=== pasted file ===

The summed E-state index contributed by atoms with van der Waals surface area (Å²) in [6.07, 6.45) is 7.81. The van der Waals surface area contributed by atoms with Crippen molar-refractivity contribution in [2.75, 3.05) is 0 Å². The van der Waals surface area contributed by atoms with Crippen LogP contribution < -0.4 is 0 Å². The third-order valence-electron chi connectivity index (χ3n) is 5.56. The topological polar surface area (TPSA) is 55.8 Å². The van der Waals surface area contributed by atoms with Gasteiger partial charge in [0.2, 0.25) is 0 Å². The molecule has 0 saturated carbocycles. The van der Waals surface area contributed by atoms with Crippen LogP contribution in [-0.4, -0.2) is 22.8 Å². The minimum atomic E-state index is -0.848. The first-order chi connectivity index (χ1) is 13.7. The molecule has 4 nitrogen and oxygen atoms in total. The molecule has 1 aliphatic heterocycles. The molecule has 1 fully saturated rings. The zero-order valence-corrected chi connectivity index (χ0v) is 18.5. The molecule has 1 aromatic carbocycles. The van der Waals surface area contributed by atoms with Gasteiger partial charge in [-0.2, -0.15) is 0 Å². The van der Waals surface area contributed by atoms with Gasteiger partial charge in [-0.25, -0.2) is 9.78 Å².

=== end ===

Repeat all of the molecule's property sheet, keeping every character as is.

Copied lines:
The summed E-state index contributed by atoms with van der Waals surface area (Å²) in [6.07, 6.45) is 7.81. The van der Waals surface area contributed by atoms with Crippen molar-refractivity contribution in [2.75, 3.05) is 0 Å². The van der Waals surface area contributed by atoms with Crippen LogP contribution < -0.4 is 0 Å². The third-order valence-electron chi connectivity index (χ3n) is 5.56. The topological polar surface area (TPSA) is 55.8 Å². The van der Waals surface area contributed by atoms with Gasteiger partial charge in [0.2, 0.25) is 0 Å². The molecule has 0 saturated carbocycles. The van der Waals surface area contributed by atoms with Crippen LogP contribution in [-0.4, -0.2) is 22.8 Å². The minimum atomic E-state index is -0.848. The first-order chi connectivity index (χ1) is 13.7. The molecule has 4 nitrogen and oxygen atoms in total. The molecule has 1 aliphatic heterocycles. The molecule has 1 fully saturated rings. The zero-order valence-corrected chi connectivity index (χ0v) is 18.5. The molecule has 1 aromatic carbocycles. The van der Waals surface area contributed by atoms with Gasteiger partial charge in [-0.2, -0.15) is 0 Å². The van der Waals surface area contributed by atoms with Gasteiger partial charge in [-0.25, -0.2) is 9.78 Å².